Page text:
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crawdad:programming:classes

Classes and Objects

An important feature of the C++ language is its facility for object-oriented programming (OOP), enabled through constructs called “classes”. Classes often allow the programmer to design code with a more natural structure that can be easier to maintain and extend. We'll briefly summarize the concepts and syntax here, and the later programming projects will help to solidify the ideas.

A Simple Example: Molecule

What are the basic characteristics of a molecule? A molecule consists of a number of nuclei and electrons, and the difference between the sum of the atomic numbers of the nuclei and the number of electrons is the overall molecular charge. In the Born-Oppenheimer approximation, the massive nuclei have fixed relative positions in space, and these positions may or may not exhibit some amount of symmetry.

What do we typically do with these data? We can imagine rotating the molecule in space or translating it to a new position. Or we might imagine computing the principal moments of inertia of the molecule and subsequently its rotational constants. We might want to compute the distances between the molecule's substituent atoms, or the relevant bond angles or torsional angles.

A class is a special type that collects data (e.g. the molecule's characteristics) and operations/functions (e.g. actions we take on such data) together. For example, we could define a “Molecule” class using the above information as follows:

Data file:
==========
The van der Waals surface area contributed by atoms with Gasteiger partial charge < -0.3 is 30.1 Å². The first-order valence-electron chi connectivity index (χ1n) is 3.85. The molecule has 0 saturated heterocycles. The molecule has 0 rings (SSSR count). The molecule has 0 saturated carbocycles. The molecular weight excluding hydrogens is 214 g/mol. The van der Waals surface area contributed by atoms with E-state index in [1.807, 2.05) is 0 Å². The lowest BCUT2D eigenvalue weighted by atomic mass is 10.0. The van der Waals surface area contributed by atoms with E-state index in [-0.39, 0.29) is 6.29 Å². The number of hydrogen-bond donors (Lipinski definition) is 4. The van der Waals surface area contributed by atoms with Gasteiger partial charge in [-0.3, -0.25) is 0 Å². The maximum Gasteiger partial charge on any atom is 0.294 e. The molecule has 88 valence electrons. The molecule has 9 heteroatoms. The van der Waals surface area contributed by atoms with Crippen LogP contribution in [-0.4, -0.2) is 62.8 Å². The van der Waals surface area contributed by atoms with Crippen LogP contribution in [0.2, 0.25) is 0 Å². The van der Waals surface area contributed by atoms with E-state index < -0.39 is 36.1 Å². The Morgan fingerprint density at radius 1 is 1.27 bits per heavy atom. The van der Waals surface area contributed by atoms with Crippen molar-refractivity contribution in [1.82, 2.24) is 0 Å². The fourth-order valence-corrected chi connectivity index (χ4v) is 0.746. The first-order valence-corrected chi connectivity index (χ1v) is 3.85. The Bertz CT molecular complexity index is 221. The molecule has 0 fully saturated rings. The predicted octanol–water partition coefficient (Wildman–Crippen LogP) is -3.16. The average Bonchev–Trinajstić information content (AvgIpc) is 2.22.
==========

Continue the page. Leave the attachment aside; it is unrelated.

#include <string>
 
using namespace std;
 
class Molecule
{
  public:
    int natom;
    int charge;
    int *zvals;
    double **geom;
    string point_group;
 
    void print_geom();
    void rotate(double phi);
    void translate(double x, double y, double z);
    double bond(int atom1, int atom2);
    double angle(int atom1, int atom2, int atom3);
    double torsion(int atom1, int atom2, int atom3, int atom4);
 
    Molecule();
    ~Molecule();
};

The syntax gives a name of the class (“Molecule”), defines the relevant data/variables (natom, charge, etc.), and provides declarations (but not yet definitions) of various member functions associated with the class [rotate(), translate(), bond(), etc.]. The “public:” directive indicates that all of these variables and functions are available to any code making use of an object of type Molecule. If some data needs to be kept accessible only by member functions, then they would be placed under a “private:” directive.